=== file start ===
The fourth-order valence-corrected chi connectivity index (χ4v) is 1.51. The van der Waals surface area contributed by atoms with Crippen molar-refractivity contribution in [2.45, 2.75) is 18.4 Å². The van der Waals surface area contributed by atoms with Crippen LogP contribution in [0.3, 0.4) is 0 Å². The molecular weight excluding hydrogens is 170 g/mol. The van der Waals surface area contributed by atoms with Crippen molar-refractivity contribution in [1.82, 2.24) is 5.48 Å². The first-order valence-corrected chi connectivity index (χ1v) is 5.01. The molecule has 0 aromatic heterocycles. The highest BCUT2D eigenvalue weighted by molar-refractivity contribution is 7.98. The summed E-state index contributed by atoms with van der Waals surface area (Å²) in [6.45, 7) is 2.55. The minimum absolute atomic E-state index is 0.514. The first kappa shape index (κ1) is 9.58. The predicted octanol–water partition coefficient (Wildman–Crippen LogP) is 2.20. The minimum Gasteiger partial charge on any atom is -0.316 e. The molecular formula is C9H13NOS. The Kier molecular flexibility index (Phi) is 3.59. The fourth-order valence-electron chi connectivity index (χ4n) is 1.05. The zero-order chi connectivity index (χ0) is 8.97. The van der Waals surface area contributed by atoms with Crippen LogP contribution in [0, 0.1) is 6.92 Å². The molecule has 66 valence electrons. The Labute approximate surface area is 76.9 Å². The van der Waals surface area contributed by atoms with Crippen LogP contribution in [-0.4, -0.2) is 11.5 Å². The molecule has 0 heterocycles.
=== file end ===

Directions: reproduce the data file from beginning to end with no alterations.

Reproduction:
The fourth-order valence-corrected chi connectivity index (χ4v) is 1.51. The van der Waals surface area contributed by atoms with Crippen molar-refractivity contribution in [2.45, 2.75) is 18.4 Å². The van der Waals surface area contributed by atoms with Crippen LogP contribution in [0.3, 0.4) is 0 Å². The molecular weight excluding hydrogens is 170 g/mol. The van der Waals surface area contributed by atoms with Crippen molar-refractivity contribution in [1.82, 2.24) is 5.48 Å². The first-order valence-corrected chi connectivity index (χ1v) is 5.01. The molecule has 0 aromatic heterocycles. The highest BCUT2D eigenvalue weighted by molar-refractivity contribution is 7.98. The summed E-state index contributed by atoms with van der Waals surface area (Å²) in [6.45, 7) is 2.55. The minimum absolute atomic E-state index is 0.514. The first kappa shape index (κ1) is 9.58. The predicted octanol–water partition coefficient (Wildman–Crippen LogP) is 2.20. The minimum Gasteiger partial charge on any atom is -0.316 e. The molecular formula is C9H13NOS. The Kier molecular flexibility index (Phi) is 3.59. The fourth-order valence-electron chi connectivity index (χ4n) is 1.05. The zero-order chi connectivity index (χ0) is 8.97. The van der Waals surface area contributed by atoms with Crippen LogP contribution in [0, 0.1) is 6.92 Å². The molecule has 66 valence electrons. The Labute approximate surface area is 76.9 Å². The van der Waals surface area contributed by atoms with Crippen LogP contribution in [-0.4, -0.2) is 11.5 Å². The molecule has 0 heterocycles.